The tremor in all patients was improved for more than 2 years (mean 25.8 ± 3.5 months). Stimulation with 2 electrodes exerted greater effect on the tremor than did 1-electrode stimulation. Interestingly, in all patients progressive effects were observed, and in one patient treated with DBS for 1 year, tremor did not appear even while stimulation was temporarily switched off, suggesting irreversible improvement effects. The presence of both resting and intentional/action tremor implies combined destruction of the pallidothalamic and cerebellothalamic pathways in HT. A larger stimulation area may thus be required for HT patients. Multitarget, dual-lead stimulation permits coverage of the wide area needed to suppress the tremor without adverse effects of stimulation. Some reorganization of the neural network may be involved in the development of HT because the tremor appears several months after the primary insult. The mechanism underlying the absence of tremor while stimulation was temporarily off remains unclear, but the DBS may have normalized the abnormal neural network.
They successfully treated patients with severe HT by using dual-electrode DBS over a long period. Such DBS may offer an effective and safe treatment modality for intractable HT 7).
A 33-year-old male PD patient with onset at the age of 12 years. The onset of the disease is presented with bradykinesia and progressively developed severe choreic dyskinesia with the use of medications. We then performed a thorough evaluation of the patient and decided to perform bilateral globus pallidus interna combined with subthalamic nucleus variable frequency DBS (bSGC-DBS) implantation, and after 2 years of follow-up the patient’s bradykinesia and dyskinesia symptoms and quality of life improved significantly. Conclusions: This is the first case of bSCG-DBS in a PD patient with refractory dyskinesia, and the first report of encouraging results from this clinical condition. This important finding explores multi-electrode and multi-target stimulation for the treatment of dystonia disorders 8).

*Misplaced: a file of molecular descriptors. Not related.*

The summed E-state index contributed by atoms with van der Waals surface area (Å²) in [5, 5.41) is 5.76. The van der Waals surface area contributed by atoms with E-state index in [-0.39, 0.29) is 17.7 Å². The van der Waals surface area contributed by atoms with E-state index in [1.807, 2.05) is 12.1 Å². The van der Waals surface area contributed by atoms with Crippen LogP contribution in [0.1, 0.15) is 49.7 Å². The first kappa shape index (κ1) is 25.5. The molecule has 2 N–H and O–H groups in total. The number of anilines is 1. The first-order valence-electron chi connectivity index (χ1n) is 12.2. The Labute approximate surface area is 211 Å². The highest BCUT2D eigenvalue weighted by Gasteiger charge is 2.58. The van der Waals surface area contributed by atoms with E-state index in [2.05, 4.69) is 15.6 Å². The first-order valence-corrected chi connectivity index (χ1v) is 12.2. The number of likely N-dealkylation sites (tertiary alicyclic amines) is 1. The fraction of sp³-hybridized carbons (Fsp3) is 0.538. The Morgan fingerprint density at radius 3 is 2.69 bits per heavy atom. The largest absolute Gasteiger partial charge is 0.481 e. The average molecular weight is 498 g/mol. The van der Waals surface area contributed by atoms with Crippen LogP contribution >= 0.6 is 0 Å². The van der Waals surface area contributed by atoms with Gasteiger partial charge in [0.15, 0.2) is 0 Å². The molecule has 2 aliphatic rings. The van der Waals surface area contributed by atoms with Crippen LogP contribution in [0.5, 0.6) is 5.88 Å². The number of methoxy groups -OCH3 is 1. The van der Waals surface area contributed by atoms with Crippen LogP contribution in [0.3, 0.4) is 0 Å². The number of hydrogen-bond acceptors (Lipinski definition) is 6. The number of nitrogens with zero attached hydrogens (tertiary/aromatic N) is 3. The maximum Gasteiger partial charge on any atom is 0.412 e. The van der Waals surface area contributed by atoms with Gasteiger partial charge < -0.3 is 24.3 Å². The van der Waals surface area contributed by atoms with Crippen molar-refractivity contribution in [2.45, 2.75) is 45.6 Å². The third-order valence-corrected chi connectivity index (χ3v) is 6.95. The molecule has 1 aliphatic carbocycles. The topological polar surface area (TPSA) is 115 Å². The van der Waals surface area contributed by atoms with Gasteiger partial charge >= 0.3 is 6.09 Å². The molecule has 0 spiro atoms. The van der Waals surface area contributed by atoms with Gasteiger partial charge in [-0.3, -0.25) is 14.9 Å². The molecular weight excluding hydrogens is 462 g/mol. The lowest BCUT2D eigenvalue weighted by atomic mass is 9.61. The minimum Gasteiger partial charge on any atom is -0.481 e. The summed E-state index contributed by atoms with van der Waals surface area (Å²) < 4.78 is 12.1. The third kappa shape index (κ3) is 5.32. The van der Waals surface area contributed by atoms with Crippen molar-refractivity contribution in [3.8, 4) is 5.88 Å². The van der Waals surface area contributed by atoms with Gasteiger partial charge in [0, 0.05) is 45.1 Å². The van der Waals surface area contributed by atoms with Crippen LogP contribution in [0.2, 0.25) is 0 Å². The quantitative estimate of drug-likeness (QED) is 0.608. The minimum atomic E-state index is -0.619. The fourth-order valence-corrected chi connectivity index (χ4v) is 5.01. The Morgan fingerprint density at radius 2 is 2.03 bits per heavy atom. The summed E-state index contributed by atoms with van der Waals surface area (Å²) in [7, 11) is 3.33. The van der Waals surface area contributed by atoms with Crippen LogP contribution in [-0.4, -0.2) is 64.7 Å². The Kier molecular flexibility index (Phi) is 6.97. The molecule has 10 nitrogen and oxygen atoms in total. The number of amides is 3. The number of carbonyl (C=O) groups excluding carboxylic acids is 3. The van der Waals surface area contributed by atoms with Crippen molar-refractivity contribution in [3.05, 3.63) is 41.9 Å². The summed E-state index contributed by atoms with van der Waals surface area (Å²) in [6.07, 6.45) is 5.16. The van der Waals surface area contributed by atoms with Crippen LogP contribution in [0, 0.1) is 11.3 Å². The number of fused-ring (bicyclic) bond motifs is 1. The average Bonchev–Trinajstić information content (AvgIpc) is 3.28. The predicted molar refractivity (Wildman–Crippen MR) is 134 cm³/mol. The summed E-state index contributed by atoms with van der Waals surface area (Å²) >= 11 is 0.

Kakusa B, Saluja S, Tate WJ, Espil FM, Halpern CH, Williams NR. Robust clinical benefit of multi-target deep brain stimulation for treatment of Gilles de la Tourette syndrome and its comorbidities. Brain Stimul. 2019 May-Jun;12(3):816-818. doi: 10.1016/j.brs.2019.02.026. Epub 2019 Mar 4. PMID: 30878341.
DBS leads were implanted in the GPi and Vim/Vop and each stimulation combination (GPi, Vim/Vop, and both) was tested for three months in a single patient. Burke-Fahn-Marsden Dystonia Rating Scale (BFMDRS) and Short-Form 36 (SF-36) were completed at the end of each trial period.
Results: Multitarget (GPi+Vim/Vop) stimulation was clinically the most effective treatment and resulted in the most improvement in function and quality of life. The patient’s hemidystonia improved by 25% as measured by the BFMDRS during the multitarget stimulation trial period and at the 6-month follow-up. The patient’s quality of life improved by 86% and 59% during the multitarget stimulation trial period and at the 6 month follow-up respectively.
Conclusion: Multitarget thalamic and pallidal DBS proved to be the most effective therapy for this patient with secondary hemidystonia due to a putaminal stroke. A single-lead approach may not be sufficient in neuromodulating a highly disorganized motor network seen in hemidystonia. Multitarget DBS should be further explored in post-stroke dystonia and may offer improved outcome in other forms of secondary dystonia with limited response to GPi DBS 9).